Sudan's post-independence history has been dominated by long, recurring, and bloody civil wars. Most commentators have attributed the country's political and civil strife either to an age-old racial and ethnic divide between Arabs and Africans or to colonially constructed inequalities. In The Root Causes of Sudan's Civil Wars, Douglas H. Johnson examines historical, political, ecomic, and social factors to come to a more subtle understanding of the trajectory of Sudan's civil wars. Johnson focuses on the essential differences between the modern Sudan's first civil war in the 1960s, the current war, and the mir conflicts generated by and contained within the larger wars. Regional and international factors, such as humanitarian aid, oil revenue, and terrorist organizations, are cited and examined as underlying issues that have exacerbated the violence. Readers will find an immensely readable yet nuanced and well-informed handling of the history and politics of Sudan's civil wars.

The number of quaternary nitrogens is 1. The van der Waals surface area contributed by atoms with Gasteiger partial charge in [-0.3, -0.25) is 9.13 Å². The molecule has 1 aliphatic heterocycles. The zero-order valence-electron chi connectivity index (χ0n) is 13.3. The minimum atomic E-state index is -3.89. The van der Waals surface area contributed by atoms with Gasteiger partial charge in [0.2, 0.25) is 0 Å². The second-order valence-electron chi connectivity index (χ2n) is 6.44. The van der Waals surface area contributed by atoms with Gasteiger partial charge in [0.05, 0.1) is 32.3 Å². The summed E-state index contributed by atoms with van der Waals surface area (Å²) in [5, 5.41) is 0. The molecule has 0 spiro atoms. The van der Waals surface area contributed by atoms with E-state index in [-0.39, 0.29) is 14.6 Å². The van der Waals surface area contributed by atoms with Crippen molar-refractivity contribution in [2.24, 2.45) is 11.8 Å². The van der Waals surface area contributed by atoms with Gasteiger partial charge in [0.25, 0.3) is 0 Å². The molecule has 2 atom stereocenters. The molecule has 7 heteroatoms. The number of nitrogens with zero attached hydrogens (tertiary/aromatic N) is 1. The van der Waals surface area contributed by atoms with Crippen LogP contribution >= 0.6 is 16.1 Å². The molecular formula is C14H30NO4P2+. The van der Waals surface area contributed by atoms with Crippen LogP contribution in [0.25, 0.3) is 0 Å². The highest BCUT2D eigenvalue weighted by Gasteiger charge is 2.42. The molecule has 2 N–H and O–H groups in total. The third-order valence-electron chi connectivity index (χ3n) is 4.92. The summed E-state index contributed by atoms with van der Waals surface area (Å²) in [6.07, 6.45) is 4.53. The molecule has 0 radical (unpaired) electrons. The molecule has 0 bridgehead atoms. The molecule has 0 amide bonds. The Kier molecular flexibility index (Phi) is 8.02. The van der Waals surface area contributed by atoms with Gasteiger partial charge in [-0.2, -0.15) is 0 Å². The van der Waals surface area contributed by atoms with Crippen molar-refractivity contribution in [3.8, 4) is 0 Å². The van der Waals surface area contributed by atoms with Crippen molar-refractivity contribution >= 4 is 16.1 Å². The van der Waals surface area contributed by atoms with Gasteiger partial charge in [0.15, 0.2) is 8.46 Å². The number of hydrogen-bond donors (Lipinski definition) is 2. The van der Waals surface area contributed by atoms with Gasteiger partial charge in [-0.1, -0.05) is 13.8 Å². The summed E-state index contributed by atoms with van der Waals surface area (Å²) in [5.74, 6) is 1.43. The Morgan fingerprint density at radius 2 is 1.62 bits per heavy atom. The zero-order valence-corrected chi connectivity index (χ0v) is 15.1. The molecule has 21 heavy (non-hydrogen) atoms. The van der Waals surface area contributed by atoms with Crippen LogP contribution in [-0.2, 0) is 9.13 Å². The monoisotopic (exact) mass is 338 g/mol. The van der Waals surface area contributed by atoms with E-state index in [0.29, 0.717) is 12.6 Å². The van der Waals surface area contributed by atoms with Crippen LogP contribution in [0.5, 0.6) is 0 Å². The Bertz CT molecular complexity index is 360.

Douglas H. Johnson teaches history at St. Antony's College, Oxford University. He has worked with various relief agencies and relief efforts in the Sudan.
Independent Scholar Douglas H Johnson, Research Fellow Douglas H Johnson